You should take folic acid for your own good health as well. Women of childbearing age are more prone to developing folate deficiency anemia than men.6 Folate is needed by your body for the formation of and normal growth of red blood cells. When you don’t take adequate levels of the vitamin, your red blood cells can become abnormally large. Pregnancy itself can raise your risk for this problem, leaving you more fatigued, with a sore mouth and tongue, headaches, and general pallor. Ensuring recommended intake of this B vitamin can spare you the discomfort and risk of this form of anemia.7
When you should start taking folic acid will depend on a couple of factors, including:
whether or not you’re trying to get pregnant at the moment
whether you are already pregnant
In fact, health authorities like the US Public Health Service suggest that women between 15 and 45 years of age take folic acid every day anyway since about half of the pregnancies in the United States are unplanned.8 If you’re caught off guard and have an accidental pregnancy, you would not want a deficiency of folic acid to cause birth defects in your baby.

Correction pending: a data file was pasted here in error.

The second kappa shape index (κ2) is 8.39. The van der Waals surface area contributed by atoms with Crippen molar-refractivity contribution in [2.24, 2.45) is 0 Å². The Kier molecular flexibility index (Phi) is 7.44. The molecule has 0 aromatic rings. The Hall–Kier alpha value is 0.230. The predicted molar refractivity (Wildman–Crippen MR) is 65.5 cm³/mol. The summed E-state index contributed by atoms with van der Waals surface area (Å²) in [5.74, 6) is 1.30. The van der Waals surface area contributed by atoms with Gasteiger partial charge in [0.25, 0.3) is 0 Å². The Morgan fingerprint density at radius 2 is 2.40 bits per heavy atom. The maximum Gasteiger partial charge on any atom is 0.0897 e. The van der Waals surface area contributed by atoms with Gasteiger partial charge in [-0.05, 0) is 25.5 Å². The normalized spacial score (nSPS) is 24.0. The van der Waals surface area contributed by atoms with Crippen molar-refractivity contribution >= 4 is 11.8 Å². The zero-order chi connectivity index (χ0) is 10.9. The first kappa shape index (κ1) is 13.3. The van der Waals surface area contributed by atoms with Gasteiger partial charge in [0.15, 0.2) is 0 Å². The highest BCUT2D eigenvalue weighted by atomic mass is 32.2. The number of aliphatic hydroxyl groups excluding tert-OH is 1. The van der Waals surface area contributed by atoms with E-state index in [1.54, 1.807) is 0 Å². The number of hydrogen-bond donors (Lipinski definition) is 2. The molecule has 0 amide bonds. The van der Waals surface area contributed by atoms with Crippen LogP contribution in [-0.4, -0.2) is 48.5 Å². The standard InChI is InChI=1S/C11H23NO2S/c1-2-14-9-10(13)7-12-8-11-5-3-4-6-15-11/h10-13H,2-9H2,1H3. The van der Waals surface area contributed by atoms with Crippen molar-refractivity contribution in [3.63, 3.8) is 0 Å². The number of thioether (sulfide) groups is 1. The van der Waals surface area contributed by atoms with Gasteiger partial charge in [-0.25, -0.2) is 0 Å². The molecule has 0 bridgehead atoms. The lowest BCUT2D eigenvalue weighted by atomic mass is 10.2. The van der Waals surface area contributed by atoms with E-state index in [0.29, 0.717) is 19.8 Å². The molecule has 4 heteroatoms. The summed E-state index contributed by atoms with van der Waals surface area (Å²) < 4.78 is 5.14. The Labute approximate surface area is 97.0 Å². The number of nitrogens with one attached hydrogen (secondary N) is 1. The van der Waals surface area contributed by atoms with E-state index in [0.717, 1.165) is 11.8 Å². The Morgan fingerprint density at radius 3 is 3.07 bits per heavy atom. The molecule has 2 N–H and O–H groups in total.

Even if this isn’t something you want to do otherwise, gear up to meet your folate requirements if you’re of childbearing age and are contemplating a family. Start having folate even before you go off contraception, certainly once you start trying to conceive, and through your first trimester.9 Most neural tube birth defects – the kind that folic acid could prevent – occur in the first 28 days of your pregnancy, often before you even realize you are expecting.10
Intake must be kept up till you’re in the 12th week of pregnancy as this is the stage where the baby develops a spine. If you’ve forgotten to take folic acid or weren’t aware that you should and are already pregnant, start taking the recommended amount every day from now on.11